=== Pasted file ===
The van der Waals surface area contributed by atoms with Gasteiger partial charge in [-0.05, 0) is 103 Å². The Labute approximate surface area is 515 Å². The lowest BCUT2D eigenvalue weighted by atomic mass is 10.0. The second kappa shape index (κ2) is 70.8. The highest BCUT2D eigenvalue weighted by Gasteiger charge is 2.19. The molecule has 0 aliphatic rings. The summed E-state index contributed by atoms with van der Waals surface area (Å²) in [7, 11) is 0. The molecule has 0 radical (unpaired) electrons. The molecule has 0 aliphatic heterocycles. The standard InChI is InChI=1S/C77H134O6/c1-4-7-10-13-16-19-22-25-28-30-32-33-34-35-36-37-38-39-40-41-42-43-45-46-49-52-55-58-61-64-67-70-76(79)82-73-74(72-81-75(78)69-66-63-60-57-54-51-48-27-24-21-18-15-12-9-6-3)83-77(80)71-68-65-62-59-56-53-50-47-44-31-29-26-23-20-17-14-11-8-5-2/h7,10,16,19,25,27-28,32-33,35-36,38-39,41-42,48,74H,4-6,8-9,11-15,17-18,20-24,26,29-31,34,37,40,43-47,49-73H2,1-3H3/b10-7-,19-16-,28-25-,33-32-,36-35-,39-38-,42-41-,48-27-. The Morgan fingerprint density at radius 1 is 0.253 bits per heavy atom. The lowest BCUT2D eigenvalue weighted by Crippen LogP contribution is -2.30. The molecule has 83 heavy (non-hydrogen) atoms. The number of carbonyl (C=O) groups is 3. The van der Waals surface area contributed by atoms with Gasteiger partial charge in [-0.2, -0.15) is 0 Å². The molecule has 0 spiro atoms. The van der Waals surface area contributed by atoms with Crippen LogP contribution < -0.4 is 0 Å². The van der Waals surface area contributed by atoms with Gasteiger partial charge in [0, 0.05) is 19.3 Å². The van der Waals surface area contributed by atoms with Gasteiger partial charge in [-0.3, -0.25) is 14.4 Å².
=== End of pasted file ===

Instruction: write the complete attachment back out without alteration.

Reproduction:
The van der Waals surface area contributed by atoms with Gasteiger partial charge in [-0.05, 0) is 103 Å². The Labute approximate surface area is 515 Å². The lowest BCUT2D eigenvalue weighted by atomic mass is 10.0. The second kappa shape index (κ2) is 70.8. The highest BCUT2D eigenvalue weighted by Gasteiger charge is 2.19. The molecule has 0 aliphatic rings. The summed E-state index contributed by atoms with van der Waals surface area (Å²) in [7, 11) is 0. The molecule has 0 radical (unpaired) electrons. The molecule has 0 aliphatic heterocycles. The standard InChI is InChI=1S/C77H134O6/c1-4-7-10-13-16-19-22-25-28-30-32-33-34-35-36-37-38-39-40-41-42-43-45-46-49-52-55-58-61-64-67-70-76(79)82-73-74(72-81-75(78)69-66-63-60-57-54-51-48-27-24-21-18-15-12-9-6-3)83-77(80)71-68-65-62-59-56-53-50-47-44-31-29-26-23-20-17-14-11-8-5-2/h7,10,16,19,25,27-28,32-33,35-36,38-39,41-42,48,74H,4-6,8-9,11-15,17-18,20-24,26,29-31,34,37,40,43-47,49-73H2,1-3H3/b10-7-,19-16-,28-25-,33-32-,36-35-,39-38-,42-41-,48-27-. The Morgan fingerprint density at radius 1 is 0.253 bits per heavy atom. The lowest BCUT2D eigenvalue weighted by Crippen LogP contribution is -2.30. The molecule has 83 heavy (non-hydrogen) atoms. The number of carbonyl (C=O) groups is 3. The van der Waals surface area contributed by atoms with Gasteiger partial charge in [-0.2, -0.15) is 0 Å². The molecule has 0 spiro atoms. The van der Waals surface area contributed by atoms with Crippen LogP contribution < -0.4 is 0 Å². The van der Waals surface area contributed by atoms with Gasteiger partial charge in [0, 0.05) is 19.3 Å². The van der Waals surface area contributed by atoms with Gasteiger partial charge in [-0.3, -0.25) is 14.4 Å².